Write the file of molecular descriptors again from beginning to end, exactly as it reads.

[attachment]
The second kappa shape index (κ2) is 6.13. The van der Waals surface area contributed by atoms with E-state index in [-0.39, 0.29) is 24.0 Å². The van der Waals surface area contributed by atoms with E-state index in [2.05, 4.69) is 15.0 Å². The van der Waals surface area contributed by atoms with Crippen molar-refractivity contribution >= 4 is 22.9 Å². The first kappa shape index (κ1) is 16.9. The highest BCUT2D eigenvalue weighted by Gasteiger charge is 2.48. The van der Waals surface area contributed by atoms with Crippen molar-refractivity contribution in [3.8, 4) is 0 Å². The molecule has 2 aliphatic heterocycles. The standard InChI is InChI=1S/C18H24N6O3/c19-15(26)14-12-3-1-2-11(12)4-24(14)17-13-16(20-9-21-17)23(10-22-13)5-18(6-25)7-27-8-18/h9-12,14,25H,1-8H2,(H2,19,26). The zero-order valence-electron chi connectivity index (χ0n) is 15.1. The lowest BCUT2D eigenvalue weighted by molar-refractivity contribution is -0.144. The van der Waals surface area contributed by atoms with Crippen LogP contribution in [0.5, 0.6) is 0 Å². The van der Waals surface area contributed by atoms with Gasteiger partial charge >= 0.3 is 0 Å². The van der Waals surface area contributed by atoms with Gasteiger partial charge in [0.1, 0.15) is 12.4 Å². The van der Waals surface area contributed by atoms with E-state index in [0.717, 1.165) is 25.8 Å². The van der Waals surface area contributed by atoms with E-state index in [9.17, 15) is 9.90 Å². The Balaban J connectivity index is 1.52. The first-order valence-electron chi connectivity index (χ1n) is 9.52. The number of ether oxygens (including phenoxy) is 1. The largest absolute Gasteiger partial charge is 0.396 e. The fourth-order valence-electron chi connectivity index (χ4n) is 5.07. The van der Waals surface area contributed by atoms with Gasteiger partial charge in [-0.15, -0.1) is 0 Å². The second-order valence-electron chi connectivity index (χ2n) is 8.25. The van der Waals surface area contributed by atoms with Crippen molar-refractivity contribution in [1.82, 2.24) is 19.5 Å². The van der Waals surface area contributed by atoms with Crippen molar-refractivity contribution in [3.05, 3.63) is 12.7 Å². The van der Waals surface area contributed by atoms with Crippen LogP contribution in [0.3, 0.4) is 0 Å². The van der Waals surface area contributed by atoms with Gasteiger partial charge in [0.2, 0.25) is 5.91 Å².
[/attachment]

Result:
The second kappa shape index (κ2) is 6.13. The van der Waals surface area contributed by atoms with E-state index in [-0.39, 0.29) is 24.0 Å². The van der Waals surface area contributed by atoms with E-state index in [2.05, 4.69) is 15.0 Å². The van der Waals surface area contributed by atoms with Crippen molar-refractivity contribution >= 4 is 22.9 Å². The first kappa shape index (κ1) is 16.9. The highest BCUT2D eigenvalue weighted by Gasteiger charge is 2.48. The van der Waals surface area contributed by atoms with Crippen molar-refractivity contribution in [3.8, 4) is 0 Å². The molecule has 2 aliphatic heterocycles. The standard InChI is InChI=1S/C18H24N6O3/c19-15(26)14-12-3-1-2-11(12)4-24(14)17-13-16(20-9-21-17)23(10-22-13)5-18(6-25)7-27-8-18/h9-12,14,25H,1-8H2,(H2,19,26). The zero-order valence-electron chi connectivity index (χ0n) is 15.1. The lowest BCUT2D eigenvalue weighted by molar-refractivity contribution is -0.144. The van der Waals surface area contributed by atoms with Crippen LogP contribution in [0.5, 0.6) is 0 Å². The van der Waals surface area contributed by atoms with Gasteiger partial charge >= 0.3 is 0 Å². The van der Waals surface area contributed by atoms with Gasteiger partial charge in [0.1, 0.15) is 12.4 Å². The van der Waals surface area contributed by atoms with E-state index in [0.717, 1.165) is 25.8 Å². The van der Waals surface area contributed by atoms with E-state index in [9.17, 15) is 9.90 Å². The Balaban J connectivity index is 1.52. The first-order valence-electron chi connectivity index (χ1n) is 9.52. The number of ether oxygens (including phenoxy) is 1. The largest absolute Gasteiger partial charge is 0.396 e. The fourth-order valence-electron chi connectivity index (χ4n) is 5.07. The van der Waals surface area contributed by atoms with Gasteiger partial charge in [-0.15, -0.1) is 0 Å². The second-order valence-electron chi connectivity index (χ2n) is 8.25. The van der Waals surface area contributed by atoms with Crippen molar-refractivity contribution in [1.82, 2.24) is 19.5 Å². The van der Waals surface area contributed by atoms with Crippen molar-refractivity contribution in [3.05, 3.63) is 12.7 Å². The van der Waals surface area contributed by atoms with Crippen LogP contribution in [0.3, 0.4) is 0 Å². The van der Waals surface area contributed by atoms with Gasteiger partial charge in [0.2, 0.25) is 5.91 Å².